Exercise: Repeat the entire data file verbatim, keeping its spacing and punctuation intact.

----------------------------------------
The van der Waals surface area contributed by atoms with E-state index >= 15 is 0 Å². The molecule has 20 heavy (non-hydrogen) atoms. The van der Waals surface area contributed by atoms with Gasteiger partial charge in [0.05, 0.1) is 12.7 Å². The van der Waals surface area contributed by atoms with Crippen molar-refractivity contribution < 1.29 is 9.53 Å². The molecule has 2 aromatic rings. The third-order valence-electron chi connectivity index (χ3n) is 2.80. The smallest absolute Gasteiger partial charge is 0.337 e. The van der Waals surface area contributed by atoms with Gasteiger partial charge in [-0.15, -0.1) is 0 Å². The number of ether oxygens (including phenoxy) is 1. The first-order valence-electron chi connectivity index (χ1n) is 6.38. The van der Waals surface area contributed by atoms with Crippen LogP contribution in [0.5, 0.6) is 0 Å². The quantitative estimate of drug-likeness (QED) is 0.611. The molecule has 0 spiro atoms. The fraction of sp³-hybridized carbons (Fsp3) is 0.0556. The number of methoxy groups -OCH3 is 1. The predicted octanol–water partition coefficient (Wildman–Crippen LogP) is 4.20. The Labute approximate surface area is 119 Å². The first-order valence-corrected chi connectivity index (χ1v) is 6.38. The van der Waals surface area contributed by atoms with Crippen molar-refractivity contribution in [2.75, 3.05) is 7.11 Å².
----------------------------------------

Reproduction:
The van der Waals surface area contributed by atoms with E-state index >= 15 is 0 Å². The molecule has 20 heavy (non-hydrogen) atoms. The van der Waals surface area contributed by atoms with Gasteiger partial charge in [0.05, 0.1) is 12.7 Å². The van der Waals surface area contributed by atoms with Crippen molar-refractivity contribution < 1.29 is 9.53 Å². The molecule has 2 aromatic rings. The third-order valence-electron chi connectivity index (χ3n) is 2.80. The smallest absolute Gasteiger partial charge is 0.337 e. The van der Waals surface area contributed by atoms with Gasteiger partial charge in [-0.15, -0.1) is 0 Å². The number of ether oxygens (including phenoxy) is 1. The first-order valence-electron chi connectivity index (χ1n) is 6.38. The van der Waals surface area contributed by atoms with Crippen LogP contribution in [0.5, 0.6) is 0 Å². The quantitative estimate of drug-likeness (QED) is 0.611. The molecule has 0 spiro atoms. The fraction of sp³-hybridized carbons (Fsp3) is 0.0556. The number of methoxy groups -OCH3 is 1. The predicted octanol–water partition coefficient (Wildman–Crippen LogP) is 4.20. The Labute approximate surface area is 119 Å². The first-order valence-corrected chi connectivity index (χ1v) is 6.38. The van der Waals surface area contributed by atoms with Crippen molar-refractivity contribution in [2.75, 3.05) is 7.11 Å².